In the wake of the financial crisis, commentators have suggested a transaction tax (Tobin tax) on financial markets. The potential consequences of such a tax could be hazardous to the financial markets affected, as well as to the economy. Professor Wang, in a recent Cato paper, reviewed the relevant theoretical and empirical literature and applied these findings to estimate the possible impact of a transaction tax on U.S. futures market activity as well as its utility as a potential source of tax revenue. Wang showed that a transaction tax on futures trading will not only fail to generate the expected revenue, it will likely drive business away from U.S. exchanges and toward untaxed foreign markets. Our panelists will discuss the implications of this paper as well as general issues related to any proposed financial transactions tax.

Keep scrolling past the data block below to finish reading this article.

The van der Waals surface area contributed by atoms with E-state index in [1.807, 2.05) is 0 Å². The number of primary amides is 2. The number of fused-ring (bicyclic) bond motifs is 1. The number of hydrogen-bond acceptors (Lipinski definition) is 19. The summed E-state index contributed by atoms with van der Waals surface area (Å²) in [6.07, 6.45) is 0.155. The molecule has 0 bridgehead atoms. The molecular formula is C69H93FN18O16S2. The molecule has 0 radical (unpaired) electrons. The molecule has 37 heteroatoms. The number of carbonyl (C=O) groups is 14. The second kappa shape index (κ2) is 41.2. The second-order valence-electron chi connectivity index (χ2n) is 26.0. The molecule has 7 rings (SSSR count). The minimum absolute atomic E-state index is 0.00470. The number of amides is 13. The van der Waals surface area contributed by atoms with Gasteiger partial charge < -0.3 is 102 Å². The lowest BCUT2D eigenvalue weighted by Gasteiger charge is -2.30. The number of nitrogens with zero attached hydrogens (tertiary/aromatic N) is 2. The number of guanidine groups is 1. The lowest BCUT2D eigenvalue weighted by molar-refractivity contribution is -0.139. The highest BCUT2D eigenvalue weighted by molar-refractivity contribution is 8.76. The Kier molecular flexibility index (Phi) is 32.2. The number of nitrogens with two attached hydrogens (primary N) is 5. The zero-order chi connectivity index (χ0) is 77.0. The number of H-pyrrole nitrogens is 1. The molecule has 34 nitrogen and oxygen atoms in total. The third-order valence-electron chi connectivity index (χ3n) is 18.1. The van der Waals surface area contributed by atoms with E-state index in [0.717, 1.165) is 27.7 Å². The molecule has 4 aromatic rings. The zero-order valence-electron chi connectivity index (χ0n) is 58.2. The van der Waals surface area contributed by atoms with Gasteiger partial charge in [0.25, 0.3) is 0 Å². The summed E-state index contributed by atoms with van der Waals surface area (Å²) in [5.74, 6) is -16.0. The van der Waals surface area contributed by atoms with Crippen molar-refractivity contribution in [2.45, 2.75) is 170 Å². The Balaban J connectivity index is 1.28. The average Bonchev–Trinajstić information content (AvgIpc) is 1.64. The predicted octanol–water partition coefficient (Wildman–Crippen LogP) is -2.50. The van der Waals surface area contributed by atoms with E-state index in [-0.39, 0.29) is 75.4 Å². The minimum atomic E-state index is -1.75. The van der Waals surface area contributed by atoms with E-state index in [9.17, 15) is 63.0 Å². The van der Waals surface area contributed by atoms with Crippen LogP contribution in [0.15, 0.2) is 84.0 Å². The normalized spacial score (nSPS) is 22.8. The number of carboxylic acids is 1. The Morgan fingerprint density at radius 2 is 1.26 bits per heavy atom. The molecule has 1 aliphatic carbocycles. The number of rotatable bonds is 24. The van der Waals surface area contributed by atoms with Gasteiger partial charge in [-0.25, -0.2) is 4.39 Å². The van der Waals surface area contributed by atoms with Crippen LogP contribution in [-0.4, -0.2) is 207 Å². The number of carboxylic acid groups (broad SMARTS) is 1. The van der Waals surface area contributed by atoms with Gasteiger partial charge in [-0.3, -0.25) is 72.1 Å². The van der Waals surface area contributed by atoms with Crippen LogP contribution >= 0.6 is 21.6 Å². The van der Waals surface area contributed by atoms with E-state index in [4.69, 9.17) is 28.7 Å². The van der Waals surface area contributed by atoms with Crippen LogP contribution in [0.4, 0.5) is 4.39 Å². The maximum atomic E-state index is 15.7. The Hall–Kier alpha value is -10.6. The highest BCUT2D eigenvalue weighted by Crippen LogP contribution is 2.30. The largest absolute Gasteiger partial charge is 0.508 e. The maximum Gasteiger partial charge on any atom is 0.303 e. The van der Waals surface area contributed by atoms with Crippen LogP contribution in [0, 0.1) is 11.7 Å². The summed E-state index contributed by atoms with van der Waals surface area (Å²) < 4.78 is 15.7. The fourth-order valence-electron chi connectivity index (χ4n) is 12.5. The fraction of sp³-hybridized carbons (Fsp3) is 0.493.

Featuring Benjamin H. Friedman, Research Fellow in Defense and Homeland Security Studies, Cato Institute; Spencer Ackerman, Senior Writer, WIRED Magazine; and Julian Sanchez, Research Fellow, Cato Institute; moderated by Laura Odato, Director of Government Affairs, Cato Institute.
Featured PublicationWe are grateful to the Harry and Lynde Bradley Foundation and the Carthage Foundation whose support of the October 2012 Cato Conference “Europe’s Crisis and the Welfare State: Lessons for the United States” made possible this special issue of the Cato Journal.
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More Bang for Your Buck
The Cato Institute tops a new measure of think tank performance in the United States, according to a recent report. Cato bested all other U.S. think tanks in the main category of “Aggregate Profile per Dollar Spent.” “I’m grateful to the Center for Global Development for showing that Cato gives its sponsors something I wish government gave more of to taxpayers: bang for the buck,” said Cato CEO John Allison.